Comet Neowise Spotted Over New Melones

Comet Neowise Spotted Over New Melones

Comet Neowise Spotted Over New Melones

Comet Neowise as seen from the Czech Republic on the morning of July 6.

According to a report by CNET, last week the brightest comet passed a critical point when it managed to survive its closest pass by the Sun without cracking up from the heat on July 3.

From July 14, a comet discovered on March 27 named C/2020 F3 will appear in the North Western sky, Dr. Subhendu Pattnaik, Deputy Director of Pathani Samanta Planetarium, Odisha told news agency ANI. It will be visible to the naked eye after sunset just above the horizon in the northwest, as it moves away from the sun starting Saturday. NASA claimed it really is "no Hale-Bopp", the breathtaking comet of 1997, but it will be a single of the brightest this century.

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South Lake Tahoe resident John Gomez woke up early Friday morning to catch a glimpse of NEOWISE and took the photos in this story. Once that happens, it won't be visible from Earth again until 8786.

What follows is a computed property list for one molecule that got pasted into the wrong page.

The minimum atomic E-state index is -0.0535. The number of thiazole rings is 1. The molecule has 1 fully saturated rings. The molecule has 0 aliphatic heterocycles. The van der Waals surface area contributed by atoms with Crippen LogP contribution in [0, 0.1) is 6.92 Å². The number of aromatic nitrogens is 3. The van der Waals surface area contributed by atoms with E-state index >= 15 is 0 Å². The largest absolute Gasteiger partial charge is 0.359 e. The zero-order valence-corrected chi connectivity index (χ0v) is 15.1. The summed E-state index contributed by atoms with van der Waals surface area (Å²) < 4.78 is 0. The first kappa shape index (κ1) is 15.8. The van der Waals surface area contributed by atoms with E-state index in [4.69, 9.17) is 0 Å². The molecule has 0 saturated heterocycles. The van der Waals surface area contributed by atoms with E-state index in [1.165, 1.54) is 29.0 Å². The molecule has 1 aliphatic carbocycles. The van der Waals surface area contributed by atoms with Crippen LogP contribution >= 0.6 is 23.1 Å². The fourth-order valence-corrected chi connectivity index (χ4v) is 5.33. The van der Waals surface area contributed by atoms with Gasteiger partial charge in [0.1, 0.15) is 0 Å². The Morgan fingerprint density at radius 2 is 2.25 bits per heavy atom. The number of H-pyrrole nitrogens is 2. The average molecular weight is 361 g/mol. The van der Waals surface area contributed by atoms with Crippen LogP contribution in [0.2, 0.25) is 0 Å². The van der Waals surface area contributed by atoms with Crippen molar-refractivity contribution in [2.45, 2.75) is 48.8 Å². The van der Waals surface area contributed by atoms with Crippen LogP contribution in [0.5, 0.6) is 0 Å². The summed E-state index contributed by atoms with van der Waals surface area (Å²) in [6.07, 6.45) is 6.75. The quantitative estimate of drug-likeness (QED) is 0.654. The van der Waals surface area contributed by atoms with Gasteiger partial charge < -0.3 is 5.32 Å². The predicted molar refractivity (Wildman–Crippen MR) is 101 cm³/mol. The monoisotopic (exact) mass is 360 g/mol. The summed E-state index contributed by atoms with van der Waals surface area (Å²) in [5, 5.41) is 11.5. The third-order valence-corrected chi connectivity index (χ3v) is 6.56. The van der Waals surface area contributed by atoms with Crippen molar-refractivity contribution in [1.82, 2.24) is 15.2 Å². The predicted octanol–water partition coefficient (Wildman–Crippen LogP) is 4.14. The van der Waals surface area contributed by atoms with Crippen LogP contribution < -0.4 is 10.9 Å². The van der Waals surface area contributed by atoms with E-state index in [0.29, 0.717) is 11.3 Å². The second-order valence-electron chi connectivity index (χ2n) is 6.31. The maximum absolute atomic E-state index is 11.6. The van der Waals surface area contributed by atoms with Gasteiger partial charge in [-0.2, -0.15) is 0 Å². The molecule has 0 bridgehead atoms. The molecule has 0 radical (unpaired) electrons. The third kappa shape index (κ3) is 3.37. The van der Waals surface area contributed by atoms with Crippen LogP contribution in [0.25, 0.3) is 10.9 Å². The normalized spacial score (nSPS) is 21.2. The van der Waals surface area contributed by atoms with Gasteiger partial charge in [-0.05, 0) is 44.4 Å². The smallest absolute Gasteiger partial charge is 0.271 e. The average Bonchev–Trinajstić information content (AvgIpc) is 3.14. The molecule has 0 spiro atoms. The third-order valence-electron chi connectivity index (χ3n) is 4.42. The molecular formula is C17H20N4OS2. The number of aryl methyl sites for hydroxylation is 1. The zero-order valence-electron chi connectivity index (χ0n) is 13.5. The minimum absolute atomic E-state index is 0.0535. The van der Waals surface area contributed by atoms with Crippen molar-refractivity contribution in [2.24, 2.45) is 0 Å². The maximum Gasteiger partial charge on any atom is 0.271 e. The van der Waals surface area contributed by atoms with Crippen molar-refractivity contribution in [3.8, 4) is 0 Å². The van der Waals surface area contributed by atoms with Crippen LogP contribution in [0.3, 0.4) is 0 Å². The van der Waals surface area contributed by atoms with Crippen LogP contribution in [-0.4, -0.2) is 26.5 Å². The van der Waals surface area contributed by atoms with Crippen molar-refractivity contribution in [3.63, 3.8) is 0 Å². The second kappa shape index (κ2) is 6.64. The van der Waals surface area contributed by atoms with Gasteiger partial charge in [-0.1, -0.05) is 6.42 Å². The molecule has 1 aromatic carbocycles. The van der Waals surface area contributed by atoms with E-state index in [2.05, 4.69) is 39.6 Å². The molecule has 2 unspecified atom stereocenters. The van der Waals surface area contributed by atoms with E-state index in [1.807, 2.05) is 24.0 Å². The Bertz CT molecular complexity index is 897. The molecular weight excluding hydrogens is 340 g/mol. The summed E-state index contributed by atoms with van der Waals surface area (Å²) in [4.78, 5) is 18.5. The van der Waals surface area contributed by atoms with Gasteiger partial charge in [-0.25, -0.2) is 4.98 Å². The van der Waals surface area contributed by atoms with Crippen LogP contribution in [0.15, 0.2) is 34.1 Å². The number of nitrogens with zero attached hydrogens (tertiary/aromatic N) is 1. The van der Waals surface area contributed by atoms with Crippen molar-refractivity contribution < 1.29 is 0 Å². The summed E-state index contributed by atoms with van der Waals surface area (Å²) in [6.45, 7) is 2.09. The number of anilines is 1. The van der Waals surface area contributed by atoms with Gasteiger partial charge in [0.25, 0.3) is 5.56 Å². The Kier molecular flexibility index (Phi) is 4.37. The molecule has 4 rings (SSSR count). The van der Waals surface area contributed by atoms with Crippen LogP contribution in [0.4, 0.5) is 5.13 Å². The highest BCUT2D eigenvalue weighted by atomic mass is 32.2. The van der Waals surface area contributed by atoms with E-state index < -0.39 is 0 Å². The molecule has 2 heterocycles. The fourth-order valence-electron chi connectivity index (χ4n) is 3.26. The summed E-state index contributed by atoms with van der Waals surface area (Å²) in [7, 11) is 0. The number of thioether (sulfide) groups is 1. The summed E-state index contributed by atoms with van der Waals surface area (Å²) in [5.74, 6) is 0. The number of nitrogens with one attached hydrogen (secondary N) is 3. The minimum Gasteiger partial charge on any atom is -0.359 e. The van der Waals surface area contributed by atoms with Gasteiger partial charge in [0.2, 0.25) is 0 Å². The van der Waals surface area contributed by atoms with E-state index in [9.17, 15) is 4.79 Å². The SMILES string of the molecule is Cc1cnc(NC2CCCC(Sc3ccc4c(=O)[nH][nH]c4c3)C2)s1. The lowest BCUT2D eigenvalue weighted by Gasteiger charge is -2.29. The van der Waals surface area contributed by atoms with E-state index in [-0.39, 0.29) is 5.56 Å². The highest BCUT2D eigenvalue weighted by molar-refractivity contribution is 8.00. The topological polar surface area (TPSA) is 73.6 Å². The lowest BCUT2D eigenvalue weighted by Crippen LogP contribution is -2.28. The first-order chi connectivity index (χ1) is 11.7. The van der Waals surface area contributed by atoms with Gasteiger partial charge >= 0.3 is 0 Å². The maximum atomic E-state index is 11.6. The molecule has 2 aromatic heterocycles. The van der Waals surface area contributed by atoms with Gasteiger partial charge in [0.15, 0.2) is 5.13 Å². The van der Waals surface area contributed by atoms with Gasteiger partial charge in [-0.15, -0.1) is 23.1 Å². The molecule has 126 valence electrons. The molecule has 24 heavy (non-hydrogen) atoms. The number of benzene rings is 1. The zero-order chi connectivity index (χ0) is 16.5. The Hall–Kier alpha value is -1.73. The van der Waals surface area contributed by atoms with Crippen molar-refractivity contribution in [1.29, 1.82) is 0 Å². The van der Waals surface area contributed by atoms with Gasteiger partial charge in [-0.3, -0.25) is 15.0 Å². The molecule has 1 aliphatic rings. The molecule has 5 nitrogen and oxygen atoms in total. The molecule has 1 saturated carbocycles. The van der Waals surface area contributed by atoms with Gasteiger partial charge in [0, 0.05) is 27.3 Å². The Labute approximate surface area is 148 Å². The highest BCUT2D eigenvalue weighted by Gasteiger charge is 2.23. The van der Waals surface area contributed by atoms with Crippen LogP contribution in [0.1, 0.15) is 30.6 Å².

The comet can be seen slowly moving across the sky above the stadium. In disorders with very little light air pollution, it may well be noticeable with the bare eye, but NASA endorses using binoculars or a telescope to spot its prolonged tail.

Comet Neowise shines at sunset previously mentioned the Port of Molfetta in Molfetta on July 11, 2020. The International Space Station will swing near the comet at about 5.30am.

"It's going towards the closest approach to Earth around July 22, and then it will slingshot out and leave our solar system".

Jeff Overs, who travelled to Stonehenge in Wiltshire to photograph the comet, described the moment as "astonishing".

Officially known as C/2020 F3, Comet NEOWISE can be seen with the naked eye once pinpointing with binoculars or a telescope. The fear was that the comet would lose its splendorous tail before it could be viewed in the evening sky later in the month.

Social media continues to buzz over the site of Comet NEOWISE this week.

From the middle of the month onwards, the comet will be visible all through the night but will remain low in the sky.

If you don't catch the comet before it inevitably fades away in August or sooner, you should have to wait awhile for the next trip through the inner solar system, now estimated to happen in the year 8786.

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